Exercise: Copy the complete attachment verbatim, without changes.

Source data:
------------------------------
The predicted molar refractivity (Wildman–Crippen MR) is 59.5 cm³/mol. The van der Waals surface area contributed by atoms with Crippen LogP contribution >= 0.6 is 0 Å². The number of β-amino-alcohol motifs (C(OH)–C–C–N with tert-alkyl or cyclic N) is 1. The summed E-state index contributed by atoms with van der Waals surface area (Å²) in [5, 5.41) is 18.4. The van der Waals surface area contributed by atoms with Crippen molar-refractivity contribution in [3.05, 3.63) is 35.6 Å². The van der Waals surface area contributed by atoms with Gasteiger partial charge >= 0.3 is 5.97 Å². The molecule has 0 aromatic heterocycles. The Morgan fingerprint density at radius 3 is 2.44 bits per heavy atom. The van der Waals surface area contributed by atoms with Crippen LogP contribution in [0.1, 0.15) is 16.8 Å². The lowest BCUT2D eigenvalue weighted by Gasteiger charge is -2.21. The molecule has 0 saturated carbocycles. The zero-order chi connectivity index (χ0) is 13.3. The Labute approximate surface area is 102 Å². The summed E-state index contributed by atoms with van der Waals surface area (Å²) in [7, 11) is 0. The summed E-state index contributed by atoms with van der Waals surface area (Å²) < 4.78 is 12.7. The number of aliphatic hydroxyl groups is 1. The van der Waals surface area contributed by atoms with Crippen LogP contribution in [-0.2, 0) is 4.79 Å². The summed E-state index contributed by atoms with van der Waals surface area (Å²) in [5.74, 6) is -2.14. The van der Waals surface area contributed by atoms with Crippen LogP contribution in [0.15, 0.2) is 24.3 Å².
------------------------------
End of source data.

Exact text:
The predicted molar refractivity (Wildman–Crippen MR) is 59.5 cm³/mol. The van der Waals surface area contributed by atoms with Crippen LogP contribution >= 0.6 is 0 Å². The number of β-amino-alcohol motifs (C(OH)–C–C–N with tert-alkyl or cyclic N) is 1. The summed E-state index contributed by atoms with van der Waals surface area (Å²) in [5, 5.41) is 18.4. The van der Waals surface area contributed by atoms with Crippen molar-refractivity contribution in [3.05, 3.63) is 35.6 Å². The van der Waals surface area contributed by atoms with Gasteiger partial charge >= 0.3 is 5.97 Å². The molecule has 0 aromatic heterocycles. The Morgan fingerprint density at radius 3 is 2.44 bits per heavy atom. The van der Waals surface area contributed by atoms with Crippen LogP contribution in [0.1, 0.15) is 16.8 Å². The lowest BCUT2D eigenvalue weighted by Gasteiger charge is -2.21. The molecule has 0 saturated carbocycles. The zero-order chi connectivity index (χ0) is 13.3. The Labute approximate surface area is 102 Å². The summed E-state index contributed by atoms with van der Waals surface area (Å²) in [7, 11) is 0. The summed E-state index contributed by atoms with van der Waals surface area (Å²) < 4.78 is 12.7. The number of aliphatic hydroxyl groups is 1. The van der Waals surface area contributed by atoms with Crippen LogP contribution in [-0.2, 0) is 4.79 Å². The summed E-state index contributed by atoms with van der Waals surface area (Å²) in [5.74, 6) is -2.14. The van der Waals surface area contributed by atoms with Crippen LogP contribution in [0.15, 0.2) is 24.3 Å².